Before you shop for an auto lease, familiarize yourself with these terms so that you understand what's being negotiated.
Allowable mileage: How many miles you can drive the vehicle over the life of the lease. There's often a substantial penalty for exceeding the mileage.
Capitalized cost: The negotiated price of the car if you were to purchase it outright. Negotiating this price down will lower your lease payments.
Capitalized cost reduction: Amount of an incentive or cash the automaker is willing to put into the deal to sell the car. The customer will also sometimes make a cash down payment, which is a form of cap cost reduction.
Close-ended lease: This protects you from a drop in the resale value of the vehicle during the term of the contract. You return the car and walk away without owing a penny, regardless of what has happened to the car's value. You still will be liable for unusual wear and tear and any excess miles.
Depreciation: The amount of value the car loses during the course of the lease. This is directly related to your lease payment.
Drive-off fees: How much cash you will have to pay to drive the vehicle off the dealer's lot.
Early termination: A penalty or fee that must be paid to get out of the lease before the term is up
Excess wear and tear: Wear and damage to the vehicle beyond what would be considered normal for its mileage and age.
Gap insurance: It covers the difference between the actual value of the vehicle and the contracted residual value. It is especially important if the car is in an accident and the amount your auto insurance pays out is less than the expected residual value of the auto.
Invoice: A number often inaccurately cited as a dealer's cost for a vehicle. It typically represents what a dealer might pay the manufacturer for the car before subtracting volume credits, incentives and other discounts.
Lessee: The consumer, or individual who is leasing the auto.
Lessor: The party — typically a bank or finance company — that is leasing the car to you.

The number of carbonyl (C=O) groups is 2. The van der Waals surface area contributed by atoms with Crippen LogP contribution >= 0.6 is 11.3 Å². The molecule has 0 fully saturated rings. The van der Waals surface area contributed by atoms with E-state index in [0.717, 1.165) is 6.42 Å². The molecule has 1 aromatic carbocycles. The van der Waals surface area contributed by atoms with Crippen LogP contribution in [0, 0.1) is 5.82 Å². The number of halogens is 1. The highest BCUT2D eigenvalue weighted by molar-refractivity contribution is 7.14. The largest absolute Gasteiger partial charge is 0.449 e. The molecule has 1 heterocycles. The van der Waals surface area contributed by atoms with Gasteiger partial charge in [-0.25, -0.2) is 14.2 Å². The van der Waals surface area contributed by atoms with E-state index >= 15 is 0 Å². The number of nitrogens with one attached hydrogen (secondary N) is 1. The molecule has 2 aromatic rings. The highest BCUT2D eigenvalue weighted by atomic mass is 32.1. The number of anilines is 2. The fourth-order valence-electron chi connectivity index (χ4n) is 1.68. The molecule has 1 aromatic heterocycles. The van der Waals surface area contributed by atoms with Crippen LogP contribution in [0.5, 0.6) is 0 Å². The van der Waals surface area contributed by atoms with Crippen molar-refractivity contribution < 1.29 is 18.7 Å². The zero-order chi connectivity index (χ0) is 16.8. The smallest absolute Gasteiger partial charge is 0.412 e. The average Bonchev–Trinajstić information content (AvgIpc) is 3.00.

Money factor: This is the interest rate you are paying on the car. It is expressed in a fraction of a percentage point. You can convert a money factor to an interest rate by multiplying by 2,400 regardless of the length of the loan.
Monthly payment: What a consumer pays to a finance or lease company for the vehicle each month. In leasing, be sure to include monthly taxes in that payment calculation. Taxes are sometimes omitted when the dealer quotes you a price.
MSRP: Manufacturer's Suggested Retail Price — the sticker price for the vehicle before any additional options or expenses a dealer might add on. .
Open-ended lease: A lease in which the vehicle operator holds the risk for what the auto will be worth at the end of the term.
Payoff amount: This is how much you would have to pay at the end of the lease to purchase the vehicle from the lessor.
Residual value: The estimated amount the vehicle will be worth at the end of the lease term. Vehicles with high residual, or resale values, typically have lower lease payments than other autos in a similar price range.
Sales tax: The state and local tax paid. In a sale transaction it is based on the entire purchase price. When you lease a vehicle in California, you pay sales tax only on the monthly payment amount. Often, advertisements quote lease payments before the sales tax is added, making the payment seem lower than it actually is.
Security deposit: This is usually equal to one monthly payment
Term: The length of the lease, typically expressed in months.